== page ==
Earlier this week, my family and I gathered around the old television set to take part in a particularly revered Christmas tradition that involved the annual watching of “Rudolph the Red Nosed Reindeer”. The room was dark, with only the twinkling of brightly colored Christmas lights on the tree and the steady glow of the television to cast a holiday cheer on the festivities, warming the heart with the special warmth that only Christmas can bring. Except…it didn’t really happen that way.
My wife was working at the kitchen table with her back to the television, oblivious to the ongoing ruckus from our cat and dog who for some reason seem to get all riled up in the evening. Meanwhile, my son, admittedly trying to be respectful of his father’s infatuation with half century old filmography, surreptitiously would sneak glances at his iPhone game, obviously more interested in that than the perils faced by the plucky buck with the incandescent nose. For kids his age, it’s a cultural artifact from a time so far removed that it might as well be the stone age.
At least the glow from the Christmas tree really happened and despite the obvious apathy to my cause, I was determined to observe the annual tradition and remember it the way I did as a child. For people of my generation and age, Rudolph was a big deal, a family TV tradition shared with my brother and parents in an atmosphere much like what I described above. It signaled that Christmas really, truly was on its way.
This year marks the 50th anniversary of the show, a half century of annual traditions played out in living rooms across America. I oftentimes find myself at odds with my family and others over matters of tradition. Time honored rituals that to me, provide a structure in life and at no other time of the year is that more important to me than at Christmas. Rudolph was a part of that, along with Frosty, Santa Claus and a host of others that preempted the normal programming on our paltry, three network channels. We knew when it was coming because TV Guide told us it was and we anticipated it, looked forward to it, and reveled in it.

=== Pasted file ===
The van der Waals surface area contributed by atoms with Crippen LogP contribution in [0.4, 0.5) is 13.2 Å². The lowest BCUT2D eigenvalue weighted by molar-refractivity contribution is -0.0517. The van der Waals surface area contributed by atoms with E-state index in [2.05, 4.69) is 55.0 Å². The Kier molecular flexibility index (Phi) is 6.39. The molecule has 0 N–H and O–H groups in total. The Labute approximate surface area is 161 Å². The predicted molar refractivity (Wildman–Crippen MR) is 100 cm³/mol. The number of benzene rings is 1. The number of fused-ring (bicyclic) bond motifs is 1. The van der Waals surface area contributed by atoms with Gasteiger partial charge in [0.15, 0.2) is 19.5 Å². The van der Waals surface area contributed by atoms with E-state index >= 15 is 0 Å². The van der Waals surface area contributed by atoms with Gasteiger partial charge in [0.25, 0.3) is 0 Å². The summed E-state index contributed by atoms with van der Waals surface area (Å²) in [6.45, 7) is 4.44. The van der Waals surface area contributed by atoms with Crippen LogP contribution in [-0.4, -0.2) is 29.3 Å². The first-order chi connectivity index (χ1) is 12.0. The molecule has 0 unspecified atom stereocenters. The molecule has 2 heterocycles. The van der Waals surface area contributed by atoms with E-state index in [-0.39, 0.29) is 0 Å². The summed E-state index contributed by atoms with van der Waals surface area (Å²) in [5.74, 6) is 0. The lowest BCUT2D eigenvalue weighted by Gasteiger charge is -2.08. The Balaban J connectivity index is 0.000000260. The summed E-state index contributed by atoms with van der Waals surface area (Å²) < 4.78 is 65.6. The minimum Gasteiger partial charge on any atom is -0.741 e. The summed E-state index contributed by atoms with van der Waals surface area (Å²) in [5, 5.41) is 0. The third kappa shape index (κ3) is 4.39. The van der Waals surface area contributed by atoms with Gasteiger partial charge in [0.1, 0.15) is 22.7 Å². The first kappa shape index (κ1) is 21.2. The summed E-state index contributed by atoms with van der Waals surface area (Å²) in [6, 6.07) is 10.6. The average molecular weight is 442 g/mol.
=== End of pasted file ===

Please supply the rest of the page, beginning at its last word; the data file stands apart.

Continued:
Of course, if I knock off the hazy nostalgia of memories associated with it and look at it for what it really is, through the eyes of a 48-year-old, it isn’t quite the same. Rudolph certainly had its flaws and in today’s world of political correctness, that reindeer would have never flown. It’s charming and tuneful and rightly revered but consider a few points through the 21st century lens, if you will.
Rudolph was born with an obvious birth defect. It was as plain as the nose on his face and in fact was the nose on his face. I mean, looking at the show, he had an electric Christmas light bulb on the end of his nose. If I had been Donner, his father, I would have wanted to know which Christmas tree Mrs. Donner had been visiting on the side because there was obviously something going on in Christmas Town.